Just to advise after the recent update to Mozilla Firefox v96.0.1 there was a problem with Internet connection not then being available from Firefox. For extra privacy I … (read more)
Just to advise after the recent update to Mozilla Firefox v96.0.1 there was a problem with Internet connection not then being available from Firefox.
For extra privacy I have Win 10x64 Pro set to the free Cloudflare free use DNS settings of 126.96.36.199 and 188.8.131.52 and this has worked just fine for several months now.
However, since the update as above, Firefox could no longer connect to the Internet.
However, my other Browsers: SeaMonkey and Tor worked just fine.
For security reasons, I never use Chrome, Edge or Safario, as they are basically insecure.
Thinking there was a router problem, I reset that with the pin through the reset hole at the rear, and rebooted the PC.
No further ahead, and I knew it was not a Malware problem either, as I use very good AntiMalware Software.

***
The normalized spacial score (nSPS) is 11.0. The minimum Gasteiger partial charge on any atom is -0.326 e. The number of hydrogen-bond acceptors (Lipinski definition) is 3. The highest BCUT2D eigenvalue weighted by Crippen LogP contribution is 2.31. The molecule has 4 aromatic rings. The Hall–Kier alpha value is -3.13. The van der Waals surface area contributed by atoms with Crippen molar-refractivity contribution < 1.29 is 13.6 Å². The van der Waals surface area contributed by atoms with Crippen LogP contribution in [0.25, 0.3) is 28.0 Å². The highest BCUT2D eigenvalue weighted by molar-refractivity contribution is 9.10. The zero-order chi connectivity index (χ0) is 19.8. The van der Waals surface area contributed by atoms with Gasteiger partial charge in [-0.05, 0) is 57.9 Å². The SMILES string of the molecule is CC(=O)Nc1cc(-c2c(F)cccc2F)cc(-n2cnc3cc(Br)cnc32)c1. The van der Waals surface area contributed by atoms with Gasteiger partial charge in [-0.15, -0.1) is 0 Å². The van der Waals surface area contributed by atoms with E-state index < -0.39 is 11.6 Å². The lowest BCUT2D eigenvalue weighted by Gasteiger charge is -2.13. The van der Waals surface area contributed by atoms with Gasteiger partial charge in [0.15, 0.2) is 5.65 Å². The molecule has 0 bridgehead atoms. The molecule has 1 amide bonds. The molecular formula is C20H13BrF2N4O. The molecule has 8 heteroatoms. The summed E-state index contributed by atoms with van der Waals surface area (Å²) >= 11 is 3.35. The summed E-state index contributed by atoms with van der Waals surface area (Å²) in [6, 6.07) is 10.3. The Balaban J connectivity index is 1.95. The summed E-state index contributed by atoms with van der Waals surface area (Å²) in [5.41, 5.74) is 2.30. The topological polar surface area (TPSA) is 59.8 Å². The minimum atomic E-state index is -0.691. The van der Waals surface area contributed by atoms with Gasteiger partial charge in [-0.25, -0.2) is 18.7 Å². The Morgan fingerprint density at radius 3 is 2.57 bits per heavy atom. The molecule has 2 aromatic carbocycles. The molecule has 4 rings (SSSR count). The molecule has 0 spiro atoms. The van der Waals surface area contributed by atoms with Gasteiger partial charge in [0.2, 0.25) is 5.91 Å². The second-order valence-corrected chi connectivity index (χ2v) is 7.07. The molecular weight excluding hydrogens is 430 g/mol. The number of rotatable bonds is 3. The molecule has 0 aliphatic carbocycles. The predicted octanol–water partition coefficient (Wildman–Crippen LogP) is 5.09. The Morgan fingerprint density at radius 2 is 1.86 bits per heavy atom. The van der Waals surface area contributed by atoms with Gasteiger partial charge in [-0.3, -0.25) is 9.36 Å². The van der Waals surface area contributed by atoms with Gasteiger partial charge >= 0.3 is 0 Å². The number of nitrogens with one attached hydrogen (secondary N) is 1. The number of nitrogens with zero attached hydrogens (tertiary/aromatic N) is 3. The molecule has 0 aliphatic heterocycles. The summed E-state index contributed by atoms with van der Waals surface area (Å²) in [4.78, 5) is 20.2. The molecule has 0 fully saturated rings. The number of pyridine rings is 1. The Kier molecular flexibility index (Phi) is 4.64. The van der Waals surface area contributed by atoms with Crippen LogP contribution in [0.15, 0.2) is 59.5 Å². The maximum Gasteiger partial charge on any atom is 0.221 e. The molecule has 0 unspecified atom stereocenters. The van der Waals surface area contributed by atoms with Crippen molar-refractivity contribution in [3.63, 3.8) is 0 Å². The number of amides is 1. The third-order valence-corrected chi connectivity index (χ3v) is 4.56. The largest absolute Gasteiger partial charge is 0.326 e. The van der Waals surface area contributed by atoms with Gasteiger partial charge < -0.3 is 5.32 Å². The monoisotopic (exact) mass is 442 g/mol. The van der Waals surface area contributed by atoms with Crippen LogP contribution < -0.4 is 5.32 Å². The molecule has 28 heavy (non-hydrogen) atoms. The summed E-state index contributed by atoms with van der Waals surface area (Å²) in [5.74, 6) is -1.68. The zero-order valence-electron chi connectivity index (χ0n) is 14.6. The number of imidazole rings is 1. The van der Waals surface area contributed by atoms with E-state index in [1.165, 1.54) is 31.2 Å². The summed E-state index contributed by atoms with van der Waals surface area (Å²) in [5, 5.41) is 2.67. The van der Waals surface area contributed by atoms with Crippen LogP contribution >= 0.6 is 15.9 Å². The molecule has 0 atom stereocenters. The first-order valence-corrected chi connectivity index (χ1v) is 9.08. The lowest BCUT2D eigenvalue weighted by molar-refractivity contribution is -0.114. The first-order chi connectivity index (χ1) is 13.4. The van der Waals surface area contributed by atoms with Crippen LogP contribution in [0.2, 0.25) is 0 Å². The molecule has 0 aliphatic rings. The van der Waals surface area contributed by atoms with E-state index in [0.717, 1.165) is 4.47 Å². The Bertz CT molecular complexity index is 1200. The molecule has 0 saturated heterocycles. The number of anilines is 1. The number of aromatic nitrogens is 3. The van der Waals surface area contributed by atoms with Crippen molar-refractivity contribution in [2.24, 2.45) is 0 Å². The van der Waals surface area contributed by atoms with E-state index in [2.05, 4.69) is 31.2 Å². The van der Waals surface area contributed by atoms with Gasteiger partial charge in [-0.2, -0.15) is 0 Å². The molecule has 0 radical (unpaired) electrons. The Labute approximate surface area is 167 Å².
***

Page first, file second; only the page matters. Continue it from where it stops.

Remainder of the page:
I switched off the fiber box for 10 minutes, restarted it, no change, Firefox still could not connect.
Aha, a look through the Firefox Settings > Network and checked the DNS setting, which had been default set by Firefox to "CIRA Canadian Shield (By Default)" - That was NOT the setting I had placed into the Win10 Operating System.
Cloudflare was the second option there, so I selected that.
I didn't try the third option of "Next DNS".
Saved the setting (Option 2 Cloudflare)
Rebooted the PC, and no further troubles.
That CIRA Canadian Shield (Default) by Firefox was a trap I hadn't run into.
Just thought you may wish to put this in an appropriate place, as a warning to others.
Experienced with all Windows O/S since 1993, every style of O/S Microsoft has had available, plus much other Software.
This is the first unexpected problem ever I've had with Mozilla Firefox.
I run this PC 24/7, never turned off except for a reboot.
I can run some Firefox 25+ Windows and a total of over 150 Tabs, Run SeaMonkey and Tor with over 100 Tabs between them, and can still do other work.
Pleaty of RAM and SSD's for Operating Systems, backup to HDD's for longevity.
Still using 20+ year old HDD's still good, but they don't thermally cycle (Always on except for reboots), and I am interested to see how long before a failure of one of them =- I just stor DATA on these old HDD's (Copy from elsewhere, so it doesn't matter if I have a failure of an old HDD.
Cheers from a Far-Away-Land (Zealandia SupraContinent)